Saturday, June 01, 2013



My Nico has always been a bit of a cautious child, resistant to change. He gets a lot of it from me, I'm sure, and I've always tried to be patient with him because I remember how upsetting it can be to be asked to deviate from routine. And when he does try something new or step outside his comfort zone, it's all the sweeter for knowing it was hard but he did it anyway. I suspect other parents probably think I'm crazy or a coddler if they notice things like me praising Nico for trying out a toddler slide so small that his feet nearly touched the ground from the top, but maybe not. Maybe they see the pride in his face at these moments and realize that some of these small things are a big deal.

Nico has had two different pairs of little girl buddies for over a year now. We get together about once a month for a playdate, and the girls have been playing together for at least most of the year. Nico usually plays beside the girls, or across the room from the girls, but only very recently has started to play with the girls. I always worry a little bit about him as a somewhat cautious only child who doesn't go to daycare, so seeing him actually play with other kids is very encouraging. We had several friends with kids at our Memorial Day cookout and toward the end of the evening, three of the girl buddies were playing a game with our little wading pool. They'd run to the pool, jump into it, sit quietly for about 30 seconds, then leap out and run away. At some point I noticed Nico nearby, watching them intently. Then he very carefully removed his crocs and peeled off his socks. After that he had to work up the nerve to walk across the grass barefoot. Once he made it poolside, the girls tried and tried to convince him to get in, but he wasn't sure. Finally, finally, he stepped into the water.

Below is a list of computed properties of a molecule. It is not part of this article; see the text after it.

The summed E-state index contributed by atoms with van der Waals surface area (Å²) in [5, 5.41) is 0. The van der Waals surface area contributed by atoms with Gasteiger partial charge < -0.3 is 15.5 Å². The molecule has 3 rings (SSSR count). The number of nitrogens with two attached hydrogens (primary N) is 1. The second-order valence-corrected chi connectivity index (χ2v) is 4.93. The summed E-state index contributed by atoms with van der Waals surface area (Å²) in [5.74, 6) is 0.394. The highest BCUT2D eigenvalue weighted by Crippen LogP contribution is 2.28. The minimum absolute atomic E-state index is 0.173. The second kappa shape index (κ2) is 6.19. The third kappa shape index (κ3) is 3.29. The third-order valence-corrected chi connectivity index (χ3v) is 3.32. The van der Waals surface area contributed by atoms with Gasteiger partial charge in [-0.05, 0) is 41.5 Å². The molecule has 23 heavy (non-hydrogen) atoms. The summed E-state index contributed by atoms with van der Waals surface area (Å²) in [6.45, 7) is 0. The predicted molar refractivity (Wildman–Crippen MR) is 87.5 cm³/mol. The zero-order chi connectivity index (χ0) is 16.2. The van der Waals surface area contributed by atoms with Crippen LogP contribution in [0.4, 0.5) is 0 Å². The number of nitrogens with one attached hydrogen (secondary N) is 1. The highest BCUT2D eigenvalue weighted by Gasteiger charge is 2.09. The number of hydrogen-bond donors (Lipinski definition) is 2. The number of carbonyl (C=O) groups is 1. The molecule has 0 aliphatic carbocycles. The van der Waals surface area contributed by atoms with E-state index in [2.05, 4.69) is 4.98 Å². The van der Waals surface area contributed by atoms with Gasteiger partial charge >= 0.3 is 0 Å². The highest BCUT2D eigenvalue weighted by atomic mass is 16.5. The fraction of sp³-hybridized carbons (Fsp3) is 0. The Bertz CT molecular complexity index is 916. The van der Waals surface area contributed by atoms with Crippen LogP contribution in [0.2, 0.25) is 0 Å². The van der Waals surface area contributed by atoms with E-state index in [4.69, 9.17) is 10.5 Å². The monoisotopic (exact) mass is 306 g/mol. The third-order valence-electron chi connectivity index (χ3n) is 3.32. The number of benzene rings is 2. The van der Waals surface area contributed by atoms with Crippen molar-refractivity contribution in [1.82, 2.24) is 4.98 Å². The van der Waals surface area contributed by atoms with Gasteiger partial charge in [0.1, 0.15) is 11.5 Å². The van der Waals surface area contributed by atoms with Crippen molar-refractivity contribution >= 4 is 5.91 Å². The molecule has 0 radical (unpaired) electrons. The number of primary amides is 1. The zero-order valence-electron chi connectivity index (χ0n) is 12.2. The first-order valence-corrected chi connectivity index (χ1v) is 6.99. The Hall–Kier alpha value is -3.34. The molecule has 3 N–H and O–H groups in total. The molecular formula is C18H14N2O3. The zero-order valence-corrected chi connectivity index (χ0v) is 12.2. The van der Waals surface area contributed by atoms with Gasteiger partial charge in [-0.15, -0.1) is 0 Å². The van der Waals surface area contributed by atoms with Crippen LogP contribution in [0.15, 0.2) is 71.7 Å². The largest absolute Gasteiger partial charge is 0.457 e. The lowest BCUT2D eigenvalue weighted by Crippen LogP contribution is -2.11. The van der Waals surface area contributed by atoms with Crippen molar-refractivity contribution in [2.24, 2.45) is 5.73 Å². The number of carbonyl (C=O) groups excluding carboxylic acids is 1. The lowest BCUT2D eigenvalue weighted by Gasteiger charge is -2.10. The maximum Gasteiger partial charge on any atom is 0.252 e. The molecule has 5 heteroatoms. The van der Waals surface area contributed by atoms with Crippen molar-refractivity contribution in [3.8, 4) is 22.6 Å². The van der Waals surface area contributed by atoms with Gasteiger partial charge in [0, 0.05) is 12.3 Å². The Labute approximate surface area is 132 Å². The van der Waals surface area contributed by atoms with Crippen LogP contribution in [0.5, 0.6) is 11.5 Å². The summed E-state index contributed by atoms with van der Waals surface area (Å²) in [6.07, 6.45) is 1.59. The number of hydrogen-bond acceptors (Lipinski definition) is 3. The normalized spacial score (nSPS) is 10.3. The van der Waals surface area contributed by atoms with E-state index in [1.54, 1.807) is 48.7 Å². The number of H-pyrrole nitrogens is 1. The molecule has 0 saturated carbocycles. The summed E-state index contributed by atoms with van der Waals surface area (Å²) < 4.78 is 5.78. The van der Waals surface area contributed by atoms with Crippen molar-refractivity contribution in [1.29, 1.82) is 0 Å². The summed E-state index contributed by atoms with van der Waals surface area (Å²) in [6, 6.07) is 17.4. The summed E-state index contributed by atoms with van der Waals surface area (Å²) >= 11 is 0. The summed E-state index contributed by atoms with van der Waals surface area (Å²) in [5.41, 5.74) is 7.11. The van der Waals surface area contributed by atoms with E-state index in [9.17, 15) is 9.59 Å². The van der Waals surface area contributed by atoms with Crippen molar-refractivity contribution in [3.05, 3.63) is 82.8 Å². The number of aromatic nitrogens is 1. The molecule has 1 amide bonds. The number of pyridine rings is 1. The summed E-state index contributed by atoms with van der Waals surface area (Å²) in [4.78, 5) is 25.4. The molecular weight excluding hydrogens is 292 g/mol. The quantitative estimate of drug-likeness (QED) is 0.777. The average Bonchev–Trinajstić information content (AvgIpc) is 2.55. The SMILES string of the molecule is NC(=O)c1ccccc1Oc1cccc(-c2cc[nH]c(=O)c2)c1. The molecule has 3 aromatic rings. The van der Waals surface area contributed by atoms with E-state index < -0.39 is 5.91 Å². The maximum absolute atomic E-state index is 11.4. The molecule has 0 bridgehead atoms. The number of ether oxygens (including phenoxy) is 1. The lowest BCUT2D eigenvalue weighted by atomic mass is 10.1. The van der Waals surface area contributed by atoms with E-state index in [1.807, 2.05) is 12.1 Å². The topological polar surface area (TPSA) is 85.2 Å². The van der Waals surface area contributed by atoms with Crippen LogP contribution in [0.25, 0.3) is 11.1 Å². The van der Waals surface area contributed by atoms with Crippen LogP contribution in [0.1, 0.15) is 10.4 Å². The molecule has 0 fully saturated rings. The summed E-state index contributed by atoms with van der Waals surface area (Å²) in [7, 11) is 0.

When I was pregnant with Elliott, we gently tried suggesting to Nico that he'd be a big boy now, a big brother. He emphatically informed us he didn't want to be a big boy. One day he shouted "I don't want to be a big brother! No!" When I asked him why not, he said, "I'm not big! I'm little!" So we let him be the little boy and told him the baby was the baby boy. When he resisted potty training and wearing big boy underpants, we tried really hard to be patient. Then he went to preschool and he slowly blossomed. He gained confidence and started playing with other kids. He tried new things. He went back to Grandma's last week and is now wearing underpants at least part of every day. He insists upon bringing me the baby's bottle when he needs to eat and working the finger puppet in the baby's bedtime story book. And the other day when I absentmindedly told him, "Come on, baby," he told me, "I'm not a baby. I'm a big boy." I won't tell him he's still kind of my baby, because he is a big boy. He is, and I'm so proud.

Reading:  Hidden America by Jeanne Marie Laskas

Playing:  Babel by Mumford & Sons

1 comment:

  1. Being gentle and kind with him while he navigates the next couple of years is so awesome. I love that you aren't pushing, just following his lead and letting him call himself big or little or whatever.

    My older kid is still cautious and has his preferences about what games are fun (water on the head: not fun, still) but is confident in his choices and I love seeing that.

    Yay kids!